House committees to weigh contempt resolution against Garland

Washington — Two Republican-led House committees are set to consider a contempt of Congress resolution against Attorney General Merrick Garland on Thursday for defying their request for audio recordings from the classified documents case against President Biden.

The Judiciary and Oversight committees are moving forward with the markups after the Justice Department declined to turn over an audio recording of former special counsel Robert Hur’s October 2023 interview with the president, which came as part of his investigation into Mr. Biden’s handling of classified documents.

Hur wrapped the year-long investigation months ago, releasing a highly anticipated report in February. While Hur’s report ultimately vindicated the president, it included some highly critical conclusions. The committees subpoenaed the Justice Department for the audio recording and other materials from the probe. 

The Justice Department provided the transcripts to Congress and wrote in a letter to the committee chairmen last month that it had not identified an “investigative purpose” for handing over the audio. Assistant Attorney General Carolos Uriarte said in the letter that the Justice Department was “concerned” that the request for the recording was intended to “serve political purposes that should have no role in the treatment of law enforcement files.” And he noted that it could create a “chilling” effect on future investigations as well. 

But the committee leaders pressed forward, arguing that the audio recordings “are important to our investigation of President Biden’s willful retention of classified documents and his fitness to be President of the United States.”

Attorney General Merrick Garland testifies before the House Judiciary Committee in the Rayburn House Office Building on Sept. 20, 2023, in Washington, D.C.
Attorney General Merrick Garland testifies before the House Judiciary Committee in the Rayburn House Office Building on Sept. 20, 2023, in Washington, D.C. 

Win McNamee/Getty Images

“There must be consequences for refusing to comply with lawful congressional subpoenas and we will move to hold Attorney General Garland in contempt of Congress,” Oversight Committee Chairman James Comer, a Kentucky Republican, said in a statement. 

Reports from the committees detailed how they subpoenaed the audio recording and other records in part to determine whether “sufficient grounds exist to draft articles of impeachment against President Biden,” arguing that the subpoenas issued to the Justice Department are part of the House’s impeachment inquiry.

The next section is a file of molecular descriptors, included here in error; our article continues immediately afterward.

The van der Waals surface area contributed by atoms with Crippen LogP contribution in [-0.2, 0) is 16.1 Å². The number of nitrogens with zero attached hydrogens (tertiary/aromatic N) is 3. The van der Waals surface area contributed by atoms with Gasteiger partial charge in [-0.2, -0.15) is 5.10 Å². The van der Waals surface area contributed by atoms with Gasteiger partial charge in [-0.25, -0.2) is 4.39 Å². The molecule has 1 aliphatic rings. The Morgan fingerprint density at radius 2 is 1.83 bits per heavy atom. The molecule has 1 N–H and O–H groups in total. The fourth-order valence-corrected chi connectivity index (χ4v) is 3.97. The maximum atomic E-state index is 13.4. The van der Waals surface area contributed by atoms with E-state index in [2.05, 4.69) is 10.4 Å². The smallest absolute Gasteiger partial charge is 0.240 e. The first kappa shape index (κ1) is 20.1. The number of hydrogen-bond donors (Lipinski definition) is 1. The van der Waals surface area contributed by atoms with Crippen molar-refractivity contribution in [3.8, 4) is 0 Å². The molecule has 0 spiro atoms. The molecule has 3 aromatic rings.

“The Department has invoked no constitutional or legal privilege to support withholding this material,” the reports said. “Its failure to fully comply with the Committees’ subpoenas has hindered the House’s ability to adequately conduct oversight over Special Counsel Hur regarding his investigative findings and the President’s retention and disclosure of classified materials and impeded the Committees’ impeachment inquiry.”

The reports argued that the audio recordings of the interview are of “superior evidentiary value,” saying the transcripts “do not reflect important verbal context, such as tone or tenor, or nonverbal context, such as pauses or pace of delivery.”

With the back-to-back markups on Thursday, the committees are set to vote to kickstart proceedings to hold Garland in contempt of Congress, a major escalation in the back and forth so far. Should the issue advance out of the committees, it would be brought before the full House.

The resolution instructs House Speaker Mike Johnson to certify that Garland defied the subpoena and refer the matter to the U.S. attorney in Washington for possible prosecution, which would be highly unlikely.

If the GOP-controlled chamber votes to hold Garland in contempt, he would be the latest in a short list of Cabinet members who have faced the same fate. In 2012, former Attorney General Eric Holder was held in contempt, as was former attorney general Bill Barr in 2019. But neither faced criminal charges from their own Justice Departments.

The Hur report

In a 345-page report released in February, Hur outlined Mr. Biden’s handling of classified documents that he kept in his possession following his time as vice president. The special counsel said that the president’s conduct posed “serious risks to national security,” but he determined that pursuing criminal charges was “not the proper remedy.” The evidence did not establish beyond a reasonable doubt that Mr. Biden violated the law, Hur ultimately concluded.

Even so, Hur’s report also included a series of observations about the president’s memory that became fodder for GOP opposition in the weeks after its release. Among the most damning was an allegation that Mr. Biden could not recall when his son, Beau Biden, died. The transcript of the interview showed that the president struggled to identify the year, but did correctly name the month and date.

Hur testified in March before the House Judiciary Committee, where he faced criticism from both sides of the aisle. At the time, Republicans argued the decision not to recommend charges against Mr. Biden was evidence of a two-tiered justice system, given the charges that Trump faces for allegedly retaining classified material. And Democrats criticized the former special counsel’s characterization of Mr. Biden’s memory as inaccurate and unnecessary. 

When asked whether Congress should have access to the recordings, Hur said “it is not for me to weigh into what information Congress should or should not have.” He added that “the audio recordings were part of the evidence, of course, that I considered in coming to my conclusions.”

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